Reach is the number of unique people that have seen your ad. Compare this with impressions which is simply how many times your ad has been seen not the number of people who have seen it. By comparing reach with impressions you can also have an idea of frequency which is the number of times (on average) that 1 person has seen your ad. I’ll take a bit of a controversial stand and say that frequency in it of itself doesn’t super matter, but it can help diagnose a problem and point to a need for a creative refresh if your performance is falling over time.
The amount it costs, on average, for a person to click your ad. If you’re running a performance campaign it makes sense to keep an eye on this as you can often times, if you know your conversion rate at each funnel stage, work backwards from a desired return on ad spend to figure out an acceptable cost per click. (This isn’t always true for a variety of reasons but it can show why it’s important.)
CPM basically means the cost for 1000 impressions. How we landed on 1000 impressions somehow being a mile or this definition is beyond me, but it’s borderline ubiqutious at this point so there’s no use in fighting it. It’s helpful because if this number is way higher than normal your audience is probably too narrow and you need to expand your targeting to make it larger.
Okay so the real definition of conversions is actually way more broad than how I use it for reporting purposes. The reality is conversion basically just means someone took any action you deemed as important. It could be everything from visiting a page on your website to buying $1,000,000 worth of product. For my purposes I use this to mean either purchase or lead depending on the needs. In addition I often but not always will include so called downstream conversions such as add to cart, initiate checkout etc. Those granular insights can be very helpful in figuring out which funnel stage you’re having issues with.
This is probably the most important metric that exists. It basically means how much did your most important activity cost to accomplish. From this you can usually tell the performance of your campaign and whether or not it makes “business” sense. Does your product cost $20, has a margin of $15, and the cost per conversion (purchase) is $5? Congratulations on your 50% profit margins. Alternatively do you know that on average a new lead will yield you $500 in business and your cost per conversion (lead) is $100? Congratulations on your 5x return on ad spend. Speaking off our last metric is…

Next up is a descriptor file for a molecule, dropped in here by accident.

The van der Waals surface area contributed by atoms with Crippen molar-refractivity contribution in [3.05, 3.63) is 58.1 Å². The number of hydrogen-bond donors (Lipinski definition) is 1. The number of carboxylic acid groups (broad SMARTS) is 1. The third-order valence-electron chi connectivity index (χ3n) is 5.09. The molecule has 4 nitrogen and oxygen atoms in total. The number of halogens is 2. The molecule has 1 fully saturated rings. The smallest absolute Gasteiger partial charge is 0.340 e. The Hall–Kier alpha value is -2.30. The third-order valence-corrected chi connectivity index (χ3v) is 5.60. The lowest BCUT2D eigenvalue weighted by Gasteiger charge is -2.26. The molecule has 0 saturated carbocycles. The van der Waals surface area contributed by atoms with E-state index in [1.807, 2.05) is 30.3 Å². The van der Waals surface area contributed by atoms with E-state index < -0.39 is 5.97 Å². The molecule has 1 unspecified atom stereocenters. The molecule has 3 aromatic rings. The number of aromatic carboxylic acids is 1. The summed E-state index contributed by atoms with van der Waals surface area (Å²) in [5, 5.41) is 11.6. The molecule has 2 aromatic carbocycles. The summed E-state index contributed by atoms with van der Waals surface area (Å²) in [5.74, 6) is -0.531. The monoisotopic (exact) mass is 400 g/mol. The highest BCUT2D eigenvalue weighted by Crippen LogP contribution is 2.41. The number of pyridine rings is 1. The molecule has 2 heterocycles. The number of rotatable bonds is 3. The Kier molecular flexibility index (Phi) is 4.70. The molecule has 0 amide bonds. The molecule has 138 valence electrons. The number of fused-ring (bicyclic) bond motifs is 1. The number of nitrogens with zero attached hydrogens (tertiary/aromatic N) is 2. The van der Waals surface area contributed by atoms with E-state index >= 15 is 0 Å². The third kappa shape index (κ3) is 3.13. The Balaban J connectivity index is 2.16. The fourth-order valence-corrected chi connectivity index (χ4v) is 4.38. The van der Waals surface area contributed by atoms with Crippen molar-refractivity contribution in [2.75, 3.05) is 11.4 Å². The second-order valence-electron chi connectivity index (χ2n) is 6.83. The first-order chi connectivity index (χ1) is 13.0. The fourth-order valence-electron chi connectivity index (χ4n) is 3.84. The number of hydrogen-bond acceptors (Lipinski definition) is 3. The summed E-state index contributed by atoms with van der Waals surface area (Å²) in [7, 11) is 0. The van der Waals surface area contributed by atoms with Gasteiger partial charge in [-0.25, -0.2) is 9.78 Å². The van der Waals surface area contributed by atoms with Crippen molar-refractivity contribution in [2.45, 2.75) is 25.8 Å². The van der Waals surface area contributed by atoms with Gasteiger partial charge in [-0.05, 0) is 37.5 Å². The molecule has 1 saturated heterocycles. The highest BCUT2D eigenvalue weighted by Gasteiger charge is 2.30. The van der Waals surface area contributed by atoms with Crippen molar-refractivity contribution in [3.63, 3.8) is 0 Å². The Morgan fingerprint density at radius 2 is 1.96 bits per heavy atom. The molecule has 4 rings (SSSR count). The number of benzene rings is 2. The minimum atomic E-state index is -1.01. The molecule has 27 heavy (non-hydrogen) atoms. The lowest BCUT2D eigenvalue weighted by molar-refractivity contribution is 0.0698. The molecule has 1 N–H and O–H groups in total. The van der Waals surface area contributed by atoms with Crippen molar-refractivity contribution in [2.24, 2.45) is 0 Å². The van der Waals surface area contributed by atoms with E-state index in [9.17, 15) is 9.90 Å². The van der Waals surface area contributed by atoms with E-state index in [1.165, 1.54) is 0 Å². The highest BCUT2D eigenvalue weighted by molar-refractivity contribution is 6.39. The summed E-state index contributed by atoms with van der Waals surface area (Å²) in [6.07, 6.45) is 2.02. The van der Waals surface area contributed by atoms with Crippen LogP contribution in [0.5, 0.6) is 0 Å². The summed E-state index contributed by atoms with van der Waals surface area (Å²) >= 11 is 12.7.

Return on ad spend seems to be the holy grail when advertisers talk about their performance metrics. What return on ad spend actually is, is it’s the amount of money you make versus what you spent in advertising dollars. So if you Spent $10 in ads and sold $30 in products your ROAS (Return on Ad Spend) would be 3x. Typically a 3x to 5x ROAS is a healthy return with Facebook ads though of course all businesses are different. While it isn’t a perfect metric it is useful short hand to talk about how an ad campaign is performing as you can relate it back to a business metric of some sort that proves you’re driving a real return with your ad spend. While of course different leads have different values and different products have different margins it can still give you a quick 30,000 foot view of how things are going especially when you can view ROAS at a campaign level, ad set level, ad level, and of course the whole account level.
There you have it. Far from perfect, and I’m sure someone there is shaking their head, but I stand by the fact that with these 10 metrics you can mostly tell what’s going on with an ad account, and with them you can make a report that strikes the balance between being informative but not overly packed with information.